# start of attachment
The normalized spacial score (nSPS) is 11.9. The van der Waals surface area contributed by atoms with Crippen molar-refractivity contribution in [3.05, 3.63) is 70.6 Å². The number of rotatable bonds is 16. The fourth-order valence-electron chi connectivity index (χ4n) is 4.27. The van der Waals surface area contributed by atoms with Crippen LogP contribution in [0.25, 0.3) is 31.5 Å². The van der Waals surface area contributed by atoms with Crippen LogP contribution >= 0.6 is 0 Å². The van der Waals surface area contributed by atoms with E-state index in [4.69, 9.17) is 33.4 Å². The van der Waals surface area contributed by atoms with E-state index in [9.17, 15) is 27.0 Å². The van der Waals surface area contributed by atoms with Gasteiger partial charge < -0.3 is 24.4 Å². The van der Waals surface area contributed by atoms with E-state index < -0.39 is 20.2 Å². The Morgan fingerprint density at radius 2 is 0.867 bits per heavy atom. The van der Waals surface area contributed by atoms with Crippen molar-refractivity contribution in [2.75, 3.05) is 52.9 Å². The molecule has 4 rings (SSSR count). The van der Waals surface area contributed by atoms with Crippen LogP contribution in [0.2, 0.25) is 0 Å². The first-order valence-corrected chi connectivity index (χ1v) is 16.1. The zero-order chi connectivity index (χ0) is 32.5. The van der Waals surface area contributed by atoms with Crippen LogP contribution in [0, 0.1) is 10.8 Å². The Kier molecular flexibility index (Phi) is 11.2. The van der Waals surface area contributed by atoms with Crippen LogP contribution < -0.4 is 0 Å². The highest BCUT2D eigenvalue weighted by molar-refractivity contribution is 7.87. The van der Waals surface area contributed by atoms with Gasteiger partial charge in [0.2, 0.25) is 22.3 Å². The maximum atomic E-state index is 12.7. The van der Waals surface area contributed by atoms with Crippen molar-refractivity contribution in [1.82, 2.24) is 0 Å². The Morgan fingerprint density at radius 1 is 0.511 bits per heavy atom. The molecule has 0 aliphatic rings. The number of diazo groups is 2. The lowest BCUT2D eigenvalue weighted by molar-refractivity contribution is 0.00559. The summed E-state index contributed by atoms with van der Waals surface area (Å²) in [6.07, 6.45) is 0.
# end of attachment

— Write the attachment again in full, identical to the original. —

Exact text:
The normalized spacial score (nSPS) is 11.9. The van der Waals surface area contributed by atoms with Crippen molar-refractivity contribution in [3.05, 3.63) is 70.6 Å². The number of rotatable bonds is 16. The fourth-order valence-electron chi connectivity index (χ4n) is 4.27. The van der Waals surface area contributed by atoms with Crippen LogP contribution in [0.25, 0.3) is 31.5 Å². The van der Waals surface area contributed by atoms with Crippen LogP contribution >= 0.6 is 0 Å². The van der Waals surface area contributed by atoms with E-state index in [4.69, 9.17) is 33.4 Å². The van der Waals surface area contributed by atoms with E-state index in [9.17, 15) is 27.0 Å². The van der Waals surface area contributed by atoms with Gasteiger partial charge < -0.3 is 24.4 Å². The van der Waals surface area contributed by atoms with E-state index < -0.39 is 20.2 Å². The Morgan fingerprint density at radius 2 is 0.867 bits per heavy atom. The van der Waals surface area contributed by atoms with Crippen molar-refractivity contribution in [2.75, 3.05) is 52.9 Å². The molecule has 4 rings (SSSR count). The van der Waals surface area contributed by atoms with Crippen LogP contribution in [0.2, 0.25) is 0 Å². The first-order valence-corrected chi connectivity index (χ1v) is 16.1. The zero-order chi connectivity index (χ0) is 32.5. The van der Waals surface area contributed by atoms with Crippen LogP contribution in [0, 0.1) is 10.8 Å². The Kier molecular flexibility index (Phi) is 11.2. The van der Waals surface area contributed by atoms with Crippen LogP contribution < -0.4 is 0 Å². The highest BCUT2D eigenvalue weighted by molar-refractivity contribution is 7.87. The van der Waals surface area contributed by atoms with Gasteiger partial charge in [0.2, 0.25) is 22.3 Å². The maximum atomic E-state index is 12.7. The van der Waals surface area contributed by atoms with Crippen molar-refractivity contribution in [1.82, 2.24) is 0 Å². The Morgan fingerprint density at radius 1 is 0.511 bits per heavy atom. The molecule has 0 aliphatic rings. The number of diazo groups is 2. The lowest BCUT2D eigenvalue weighted by molar-refractivity contribution is 0.00559. The summed E-state index contributed by atoms with van der Waals surface area (Å²) in [6.07, 6.45) is 0.